Brand Innovators caught up with Fitzgibbons from his home in Miami to learn more about marketing to the new luxury-goods consumer, the ever-evolving role of social media in targeting under-34 consumers and how a recent Billie Eilish live-stream prompted a surge in new sign-ups. The conversation has been edited for length and clarity.

Brand Innovators: You joined NTWRK after a long career with Complex Networks. Given the natural overlap in business models, what throughline did you see between those two roles?

Moksha Fitzgibbons:  I would say NTWRK in a way was an evolution of what we built in a physical space at ComplexCon. [NTWRK CEO] Aaron [Levant], who started NTWRK,  and I worked together on ComplexCon as a joint venture between Complex and his previous company ReedPop, which did Comic-Con and other festival experiences. What was unique and special about ComplexCon is that it brought both entertainment and retail into a physical space. So all of your favorite entertainment artists from the internet were there in physicality and all of the brands you loved were there in physicality. You saw this hybrid connection with consumers who were both entertained and shopping in real time.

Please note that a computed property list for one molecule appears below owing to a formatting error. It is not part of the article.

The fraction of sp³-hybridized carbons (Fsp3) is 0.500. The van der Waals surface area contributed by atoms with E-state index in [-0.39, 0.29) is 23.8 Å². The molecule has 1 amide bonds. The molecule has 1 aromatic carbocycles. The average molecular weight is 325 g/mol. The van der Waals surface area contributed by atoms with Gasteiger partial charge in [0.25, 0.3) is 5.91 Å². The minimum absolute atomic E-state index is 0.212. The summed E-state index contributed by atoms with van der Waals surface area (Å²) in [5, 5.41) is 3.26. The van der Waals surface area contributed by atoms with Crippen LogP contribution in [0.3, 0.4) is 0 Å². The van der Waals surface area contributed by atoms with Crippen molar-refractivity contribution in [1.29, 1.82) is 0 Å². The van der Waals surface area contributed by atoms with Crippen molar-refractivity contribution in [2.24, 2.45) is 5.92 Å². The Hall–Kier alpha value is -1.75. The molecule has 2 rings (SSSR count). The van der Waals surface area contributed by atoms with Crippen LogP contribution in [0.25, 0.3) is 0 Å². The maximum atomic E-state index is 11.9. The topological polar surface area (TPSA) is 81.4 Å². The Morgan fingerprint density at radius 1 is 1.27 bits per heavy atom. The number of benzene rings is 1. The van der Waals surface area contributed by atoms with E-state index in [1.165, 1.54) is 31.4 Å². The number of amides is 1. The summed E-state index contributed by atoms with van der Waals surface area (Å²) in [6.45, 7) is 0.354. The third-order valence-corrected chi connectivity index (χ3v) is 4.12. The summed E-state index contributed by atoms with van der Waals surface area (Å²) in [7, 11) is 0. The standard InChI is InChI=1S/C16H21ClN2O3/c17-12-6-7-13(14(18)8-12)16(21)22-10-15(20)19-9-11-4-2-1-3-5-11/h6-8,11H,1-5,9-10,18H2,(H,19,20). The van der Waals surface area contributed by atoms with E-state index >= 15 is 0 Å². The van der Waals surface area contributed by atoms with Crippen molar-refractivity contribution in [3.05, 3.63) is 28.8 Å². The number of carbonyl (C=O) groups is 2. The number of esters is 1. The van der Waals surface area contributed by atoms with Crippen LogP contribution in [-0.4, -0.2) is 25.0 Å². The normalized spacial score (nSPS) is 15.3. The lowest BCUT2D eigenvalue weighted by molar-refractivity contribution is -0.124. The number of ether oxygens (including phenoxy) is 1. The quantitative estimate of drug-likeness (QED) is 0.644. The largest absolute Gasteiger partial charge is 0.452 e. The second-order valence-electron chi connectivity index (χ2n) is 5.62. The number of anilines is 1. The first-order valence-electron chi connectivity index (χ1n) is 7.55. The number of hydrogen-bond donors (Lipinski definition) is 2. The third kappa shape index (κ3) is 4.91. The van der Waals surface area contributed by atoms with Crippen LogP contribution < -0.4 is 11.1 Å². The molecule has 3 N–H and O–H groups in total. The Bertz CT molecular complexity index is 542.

I was super impressed by the way people could be entertained and how we could capture great content. We didn’t expect it. We were just floored by the amount of products that people purchased and the fact that they were standing in line for Nike, Adidas, whatever the different brands were that showed up. That started to crystalize for us this really meaningful concept, a hybrid of entertainment and e-commerce put together. 

From there we started to look at what are the limitations of that, how do we scale this and how to go beyond a physical event that required people to drive at a minimum, or in some cases fly in, and you had to buy tickets. ComplexCon is a very impactful physical event, but very hard to scale from a national and global perspective. That was the auspice or crystal that launched NTWRK, and our goal has been to create highly engaging relevant editorialized, curated content around highly desirable products that people would want to stand on line for. 

What precedent was there for a model like this in North America? 

The space of livestreaming commerce is massive in Asia, but no one’s been able to figure it out here in the U.S. I truly believe it hasn’t translated until now because everyone tried to do it just like Asia. The approach was, “We’ll sell anything, there's no curation, no editorialization, let’s get an influencer to pop on a live show and they'll sell water or watches, keychains, eyewear whatever it is.”